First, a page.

I blame Lewis Thomas for my fixation on autonomy. In his essay by that name he talked about happily giving control of his liver, heart, and the rest of his insides to his body. It does a much better job of regulating these functions that he would, he reasoned, though conceding, “it might be something of a temptation to take over my brain …”
While working in my garden, I decided that I felt similarly about my foxglove. It’s a temptation to exert the heavy hand of control, but so much more satisfying to let it happen. It is not an overly enthusiastic seeder, which suggests that most of the thousand of dust-like seeds that every plant sheds fall in places that they do not much like. When they sprout, they tend to do so in smallish groupings. I see them in the shade of an undersized dogwood tree that tries in vain, every winter, to rise above the deer browse line. I spot them trying to compete for space with hundreds of robust Asclepias curassavica (tropical milkweed) seedlings. Now and then, I step in. I give autonomy a hand. In my book, foxglove trumps milkweed.
Now in my mother’s deer-infested garden in the Adirondack mountains, the foxglove were entirely self-sufficient, co-existing with hay-scented fern—a perfect pair of deer-repellant partners. Beautiful! Here in Pennsylvania, though, they need my help. I manage the competition. I scuff the soil a bit to release a little nitrogen. Anything, for my foxglove.
The thing about getting older is that we get better at knowing the needs of our companion species. And with luck and a little contemplation, we get more proficient at recognizing good earth for our own purposes too, knowing where we want to be, and what we’d rather avoid. Some rage against tyranny to the bitter end. Others, like me, find our spaces, gravitating toward joy. Settling into a place, a community, a relationship must feel deeply right. If all goes well, personal autonomy and equilibrium go hand in hand.
But it’s a given that change happens, expectedly or catastrophically. Trees crash, foxgloves get laid low by a rough winter, lives fall apart. Comebacks take time; they take energy. Comebacks don’t just happen. And when they do, it’s in fits and starts.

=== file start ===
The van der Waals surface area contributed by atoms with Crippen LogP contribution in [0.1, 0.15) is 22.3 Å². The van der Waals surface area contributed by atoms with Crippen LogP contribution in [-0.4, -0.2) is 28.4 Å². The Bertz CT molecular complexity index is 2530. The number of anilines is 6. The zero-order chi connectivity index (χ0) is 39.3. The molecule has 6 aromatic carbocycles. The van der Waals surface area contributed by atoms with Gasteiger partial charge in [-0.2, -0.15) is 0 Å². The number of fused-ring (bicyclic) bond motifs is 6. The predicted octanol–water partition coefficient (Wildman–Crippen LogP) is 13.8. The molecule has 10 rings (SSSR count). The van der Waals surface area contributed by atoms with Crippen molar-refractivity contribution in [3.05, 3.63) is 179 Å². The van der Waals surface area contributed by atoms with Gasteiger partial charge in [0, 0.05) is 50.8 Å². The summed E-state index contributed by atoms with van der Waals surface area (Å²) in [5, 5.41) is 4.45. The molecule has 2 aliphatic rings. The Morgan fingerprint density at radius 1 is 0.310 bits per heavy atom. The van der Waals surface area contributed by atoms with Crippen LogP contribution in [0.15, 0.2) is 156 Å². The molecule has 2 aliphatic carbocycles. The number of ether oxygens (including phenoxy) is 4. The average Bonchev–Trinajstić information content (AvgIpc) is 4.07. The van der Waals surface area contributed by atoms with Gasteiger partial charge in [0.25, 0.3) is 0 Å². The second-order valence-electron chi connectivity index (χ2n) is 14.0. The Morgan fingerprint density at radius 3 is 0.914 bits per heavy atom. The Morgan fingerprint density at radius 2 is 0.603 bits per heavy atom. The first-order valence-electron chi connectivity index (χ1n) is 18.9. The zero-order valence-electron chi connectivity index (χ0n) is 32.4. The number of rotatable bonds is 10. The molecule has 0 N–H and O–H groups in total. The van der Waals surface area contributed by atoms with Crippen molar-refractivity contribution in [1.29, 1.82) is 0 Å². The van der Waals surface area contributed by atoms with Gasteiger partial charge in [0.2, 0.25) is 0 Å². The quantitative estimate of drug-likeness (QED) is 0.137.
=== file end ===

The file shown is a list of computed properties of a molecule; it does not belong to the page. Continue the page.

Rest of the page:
In 1988, I first came upon the advice of Joseph Campbell on living a life of autonomy.
“I say, follow your bliss and don’t be afraid, and doors will open where you didn’t know they were going to be,” he wrote. “If you follow your bliss, doors will open for you that wouldn’t have opened for anyone else.”
It grated. At the time, I was somewhat mindlessly managing the bliss of a family of five. My bliss was absolute last on the agenda.
But now, it feels doable, this autonomy thing. I’ve had a taste of freedom; I’ve enjoyed the benefits of making my own work schedule, discovering that others value my particular skills. This is exhilarating and freeing. And yet, we are not really programmed for the independent life. The exhilaration, no matter how powerful, goes against our instinctive penchant for stability–the security of a regular paycheck.
And, too, autonomy competes with the comfort of coupledom. So ingrained is this lure to connect, one on one, that we do not even see the myriad compromises until the euphoria of coupling has settled into the routine of living. Too much autonomy, and we wake up one day to find ourselves incapable of compromise, or of the kind of love Campbell describes as “the burning point of life.” Too little, and we risk the well of despondency.
The grand irony is that as we scurry like ants, each on our own hero’s journey, our species operates with a cheeky sense of its own importance, an unstoppable autonomy. It is a self-directed behemoth, with no driver. We watch it moving inexorably toward its own demise; we are in fact it, even as we rail feebly against the machine. With our sights on “the rapture of being alive” we dream of personal freedom, but the terrible power is in the collective. True autonomy is impossible with us, just as it is with a single ant in a colony of millions, or a lone aphid. The tiny bit of sweet sap in a soft shell is only mighty because of its capacity to multiply, quickly and exponentially. It is only then that you feel its devastating power.
Today, the garden is glorious with dill, blooming chartreusely, accepting of the crowded conditions. But yes it’s true, it has help from me. If I go and nature has its way the whole bed will revert to dandelions and eventually, maple trees. Thinking that it, or foxglove has any autonomy at all is my conceit. Still, it’s a thought that satisfies me, just as my own perceived independence satisfies. I like to think that I’m being sensitive to the needs of my foxglove, and my dill. My modified hands-off approach requires concessions. Seeds will not emerge from under mulch. They will not stand for pre-emergent treatments, even organic ones. They do not abide total control. In fact, they remind me that total control is not a path to satisfaction, but leads to what feels briefly like satisfaction, but then fizzles to emptiness.
It’s all about good soil and good timing. It’s about finding niches of comfort and joy. Time is short. Life is precious. The foxglove is softly dominant in my garden in June, standing up to the night storms and the wilting noonday sun. Bumblebees ravage the insides of its hooded blooms that open in successive shifts up its stems. For two weeks foxglove is an absolute marvel, reminding me of what I should strive for: self-actualization, joy, sweetness. It reminds me that comebacks take time, and that autonomy, fact or fiction, is a gift we may choose to give to ourselves.
Look, listen, feel. Remember to breathe. And where the earth feels right, settle in. Revel in joy, and, when autonomy falters, hope that someone will be there to lend a hand